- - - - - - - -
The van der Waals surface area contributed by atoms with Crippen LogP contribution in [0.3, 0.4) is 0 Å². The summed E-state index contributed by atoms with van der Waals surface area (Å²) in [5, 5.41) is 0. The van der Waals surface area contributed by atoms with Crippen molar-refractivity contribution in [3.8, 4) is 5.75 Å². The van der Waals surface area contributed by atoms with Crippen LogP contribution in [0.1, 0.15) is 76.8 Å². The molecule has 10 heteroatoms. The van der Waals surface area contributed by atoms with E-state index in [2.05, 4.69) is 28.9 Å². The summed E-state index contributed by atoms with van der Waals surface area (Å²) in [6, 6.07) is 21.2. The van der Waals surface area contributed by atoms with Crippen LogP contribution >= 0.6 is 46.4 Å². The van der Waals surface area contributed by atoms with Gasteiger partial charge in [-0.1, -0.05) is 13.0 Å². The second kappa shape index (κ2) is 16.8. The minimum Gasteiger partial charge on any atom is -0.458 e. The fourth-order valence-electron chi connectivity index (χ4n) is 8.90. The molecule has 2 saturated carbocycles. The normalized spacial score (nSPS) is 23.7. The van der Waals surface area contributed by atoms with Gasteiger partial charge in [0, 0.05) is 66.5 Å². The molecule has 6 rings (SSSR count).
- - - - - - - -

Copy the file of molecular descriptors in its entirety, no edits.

The van der Waals surface area contributed by atoms with Crippen LogP contribution in [0.3, 0.4) is 0 Å². The summed E-state index contributed by atoms with van der Waals surface area (Å²) in [5, 5.41) is 0. The van der Waals surface area contributed by atoms with Crippen molar-refractivity contribution in [3.8, 4) is 5.75 Å². The van der Waals surface area contributed by atoms with Crippen LogP contribution in [0.1, 0.15) is 76.8 Å². The molecule has 10 heteroatoms. The van der Waals surface area contributed by atoms with E-state index in [2.05, 4.69) is 28.9 Å². The summed E-state index contributed by atoms with van der Waals surface area (Å²) in [6, 6.07) is 21.2. The van der Waals surface area contributed by atoms with Crippen LogP contribution >= 0.6 is 46.4 Å². The van der Waals surface area contributed by atoms with Gasteiger partial charge in [-0.1, -0.05) is 13.0 Å². The second kappa shape index (κ2) is 16.8. The minimum Gasteiger partial charge on any atom is -0.458 e. The fourth-order valence-electron chi connectivity index (χ4n) is 8.90. The molecule has 2 saturated carbocycles. The normalized spacial score (nSPS) is 23.7. The van der Waals surface area contributed by atoms with Gasteiger partial charge in [0, 0.05) is 66.5 Å². The molecule has 6 rings (SSSR count).